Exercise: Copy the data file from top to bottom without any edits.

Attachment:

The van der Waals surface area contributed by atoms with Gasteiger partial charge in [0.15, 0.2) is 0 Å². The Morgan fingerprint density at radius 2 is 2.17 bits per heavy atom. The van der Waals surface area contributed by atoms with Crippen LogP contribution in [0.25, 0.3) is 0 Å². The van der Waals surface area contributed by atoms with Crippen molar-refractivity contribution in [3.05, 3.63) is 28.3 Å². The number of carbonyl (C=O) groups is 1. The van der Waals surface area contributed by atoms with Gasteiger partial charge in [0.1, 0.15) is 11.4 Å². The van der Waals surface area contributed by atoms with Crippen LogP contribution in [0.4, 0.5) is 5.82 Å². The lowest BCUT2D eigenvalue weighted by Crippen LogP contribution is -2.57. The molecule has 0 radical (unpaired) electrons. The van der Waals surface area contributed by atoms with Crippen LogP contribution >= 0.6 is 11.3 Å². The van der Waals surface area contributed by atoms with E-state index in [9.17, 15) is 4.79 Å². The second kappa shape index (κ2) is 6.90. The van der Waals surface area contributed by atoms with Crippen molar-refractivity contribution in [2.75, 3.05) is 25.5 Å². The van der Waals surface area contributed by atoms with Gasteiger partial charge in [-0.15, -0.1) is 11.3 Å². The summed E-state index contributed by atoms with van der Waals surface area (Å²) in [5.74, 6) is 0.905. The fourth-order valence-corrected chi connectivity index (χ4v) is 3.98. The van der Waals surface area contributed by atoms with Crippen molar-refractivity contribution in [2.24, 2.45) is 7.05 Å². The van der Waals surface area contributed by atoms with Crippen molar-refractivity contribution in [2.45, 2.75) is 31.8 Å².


The van der Waals surface area contributed by atoms with Gasteiger partial charge in [0.15, 0.2) is 0 Å². The Morgan fingerprint density at radius 2 is 2.17 bits per heavy atom. The van der Waals surface area contributed by atoms with Crippen LogP contribution in [0.25, 0.3) is 0 Å². The van der Waals surface area contributed by atoms with Crippen molar-refractivity contribution in [3.05, 3.63) is 28.3 Å². The number of carbonyl (C=O) groups is 1. The van der Waals surface area contributed by atoms with Gasteiger partial charge in [0.1, 0.15) is 11.4 Å². The van der Waals surface area contributed by atoms with Crippen LogP contribution in [0.4, 0.5) is 5.82 Å². The lowest BCUT2D eigenvalue weighted by Crippen LogP contribution is -2.57. The molecule has 0 radical (unpaired) electrons. The van der Waals surface area contributed by atoms with Crippen LogP contribution >= 0.6 is 11.3 Å². The van der Waals surface area contributed by atoms with E-state index in [9.17, 15) is 4.79 Å². The second kappa shape index (κ2) is 6.90. The van der Waals surface area contributed by atoms with Crippen molar-refractivity contribution in [2.75, 3.05) is 25.5 Å². The van der Waals surface area contributed by atoms with Gasteiger partial charge in [-0.15, -0.1) is 11.3 Å². The summed E-state index contributed by atoms with van der Waals surface area (Å²) in [5.74, 6) is 0.905. The fourth-order valence-corrected chi connectivity index (χ4v) is 3.98. The van der Waals surface area contributed by atoms with Crippen molar-refractivity contribution in [2.24, 2.45) is 7.05 Å². The van der Waals surface area contributed by atoms with Crippen molar-refractivity contribution in [2.45, 2.75) is 31.8 Å².